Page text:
Doctor insights on:
Which Water Pill Is The Best For Fluid In The Lungs
By strict definition, a diuretic is any medicine causing increased urination. More practically, a diuretic is a medicine causing the kidney to secrete excess fluid by blocking the re-absorption of either water itself or electrolytes like sodium (primarily), potassium, chloride and bicarbonate (sodium bicarbonate). These medicines are effective treatments for many disorders including ...Read more
My BP has been around 137/73. 76 pulse. Would I need to start thinking about medication and what is the best. I do have a water pill. 25?
My grandmother is 94 years old & has fluid leaking from her leg. She is supposed to take a water pill but doesn't. Should I be worried?
My mom had 2 attacks in 2 years. Now she has cardiomegaly, water in lungs. She was 7days in hosp. We took discharge&removed diuretic. She died in 5 hrs. Why?
Sorry about your mom. Since she has had a heart attack, she has scar tissue in the heart muscle which can cause life threatening rhythm problems. Presume that her fluid status was stable in order to be discharged. For death 5 hours after stopping a diuretic, that would be too soon to develop new fluid overload.
If it was quite sudden, would consider heart dysrhythmia, or a lung blood clot. ...Read more
Alternative to hydrochlorothiazide? Are there any? I’m having bad side effects and want to know if there’s another water pill I can take?
Generally yes: Hard to answer without knowing the precise medication prescribed, but most diuretics are safe for daily use. Some may require intermittent lab monitoring to prevent electrolyte imbalance, however. ...Read more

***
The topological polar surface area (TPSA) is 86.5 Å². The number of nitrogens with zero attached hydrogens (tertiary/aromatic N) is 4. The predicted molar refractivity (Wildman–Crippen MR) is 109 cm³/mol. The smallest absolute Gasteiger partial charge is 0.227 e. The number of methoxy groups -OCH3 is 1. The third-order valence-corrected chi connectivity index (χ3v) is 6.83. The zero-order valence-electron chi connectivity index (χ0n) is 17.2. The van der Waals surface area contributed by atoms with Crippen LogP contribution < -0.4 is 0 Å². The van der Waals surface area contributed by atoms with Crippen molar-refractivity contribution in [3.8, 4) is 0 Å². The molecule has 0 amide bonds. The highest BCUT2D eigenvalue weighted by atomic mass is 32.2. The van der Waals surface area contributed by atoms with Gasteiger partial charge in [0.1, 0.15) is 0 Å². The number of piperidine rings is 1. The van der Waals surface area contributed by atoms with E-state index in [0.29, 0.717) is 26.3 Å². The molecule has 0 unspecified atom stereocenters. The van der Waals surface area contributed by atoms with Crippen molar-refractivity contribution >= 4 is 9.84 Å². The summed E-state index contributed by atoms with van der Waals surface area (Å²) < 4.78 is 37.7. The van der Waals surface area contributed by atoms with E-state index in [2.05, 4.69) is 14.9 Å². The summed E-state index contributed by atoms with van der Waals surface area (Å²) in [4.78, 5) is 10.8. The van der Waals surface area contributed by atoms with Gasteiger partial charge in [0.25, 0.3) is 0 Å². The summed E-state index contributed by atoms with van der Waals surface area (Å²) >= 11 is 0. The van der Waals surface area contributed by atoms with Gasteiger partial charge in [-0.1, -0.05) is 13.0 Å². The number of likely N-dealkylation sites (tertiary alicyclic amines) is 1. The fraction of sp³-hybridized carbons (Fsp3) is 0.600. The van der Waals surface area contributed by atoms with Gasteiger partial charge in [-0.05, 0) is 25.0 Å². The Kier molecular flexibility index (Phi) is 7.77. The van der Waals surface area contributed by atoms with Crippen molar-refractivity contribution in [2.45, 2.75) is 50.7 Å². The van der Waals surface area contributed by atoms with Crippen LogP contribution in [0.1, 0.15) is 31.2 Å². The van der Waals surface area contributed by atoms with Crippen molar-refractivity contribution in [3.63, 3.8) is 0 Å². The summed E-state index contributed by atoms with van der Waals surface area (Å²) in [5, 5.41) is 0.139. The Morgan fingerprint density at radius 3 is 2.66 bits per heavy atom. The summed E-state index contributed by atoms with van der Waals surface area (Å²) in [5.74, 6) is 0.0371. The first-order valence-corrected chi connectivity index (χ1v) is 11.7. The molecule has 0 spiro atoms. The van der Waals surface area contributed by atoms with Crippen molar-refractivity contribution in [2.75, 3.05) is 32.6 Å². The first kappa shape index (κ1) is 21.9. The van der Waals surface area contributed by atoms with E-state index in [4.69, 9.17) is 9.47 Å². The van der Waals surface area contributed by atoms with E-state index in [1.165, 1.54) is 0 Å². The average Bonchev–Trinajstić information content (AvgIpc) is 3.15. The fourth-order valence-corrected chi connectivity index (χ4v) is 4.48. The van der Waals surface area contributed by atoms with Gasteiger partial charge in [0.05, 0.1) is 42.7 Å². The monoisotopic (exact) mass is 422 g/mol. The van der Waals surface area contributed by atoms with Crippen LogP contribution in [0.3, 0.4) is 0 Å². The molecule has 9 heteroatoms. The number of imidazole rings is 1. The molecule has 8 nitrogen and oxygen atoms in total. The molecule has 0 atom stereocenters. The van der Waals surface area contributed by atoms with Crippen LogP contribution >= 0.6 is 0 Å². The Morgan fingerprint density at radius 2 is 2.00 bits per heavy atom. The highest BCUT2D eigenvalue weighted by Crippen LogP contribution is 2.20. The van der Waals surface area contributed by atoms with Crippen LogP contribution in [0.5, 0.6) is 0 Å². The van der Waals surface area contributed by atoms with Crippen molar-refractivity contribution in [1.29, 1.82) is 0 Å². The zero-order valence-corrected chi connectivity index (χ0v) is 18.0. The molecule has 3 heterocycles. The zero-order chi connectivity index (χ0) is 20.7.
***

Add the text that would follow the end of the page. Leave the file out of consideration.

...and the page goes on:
Less swelling: The water pill may be making your tissues, joints, etc less swollen, and this may reduce pain. ...Read more
My ankles have been really swollen for weeks now. My Bp pill with water pill built In does not seem to be working. What could b cause?
Many things: High there - swollen legs (also known as edema in the legs), and be caused by a range of conditions ranging from failure of the heart to pump correctly, kidney disease, liver disease, low protein in the blood, blood clots, etc. You need to see the doctor. And, you are on a low dose of water pill, so you may need a higher dose. ...Read more
Hallo I am on a water pill now for 3 months bud now I get cramps can it be the los of water? And what can I do to get rut of the cramps? Thank you!
Maybe: Diuretics can cause cramps but your's is a very mild one. I presume it's hot in s. Africa this time of year - are you dehydrated? Do you need the diuretic during your summer? If it's for bp, perhaps a different medicine could be used. Tonic water and muscle stretching exercises can help cramps in general. ...Read more
My baby is 11 months old and ive been slowly weening, she feeds in thr morning and night. I'm not losing weight. Can I start taking diet or water pill?
Start taking fewer..: If in general good health, a woman can just start taking fewer calories. Losing weight is about math. Calories IN must be fewer than calories USED, in order to lose weight. If calories IN are even 100 more than calories used each day, a woman will notice her weight increasing. First, avoid sugars and simple (white, plain) starches. Also avoid drinks with sugar or cream. Good luck! No pills needed. ...Read more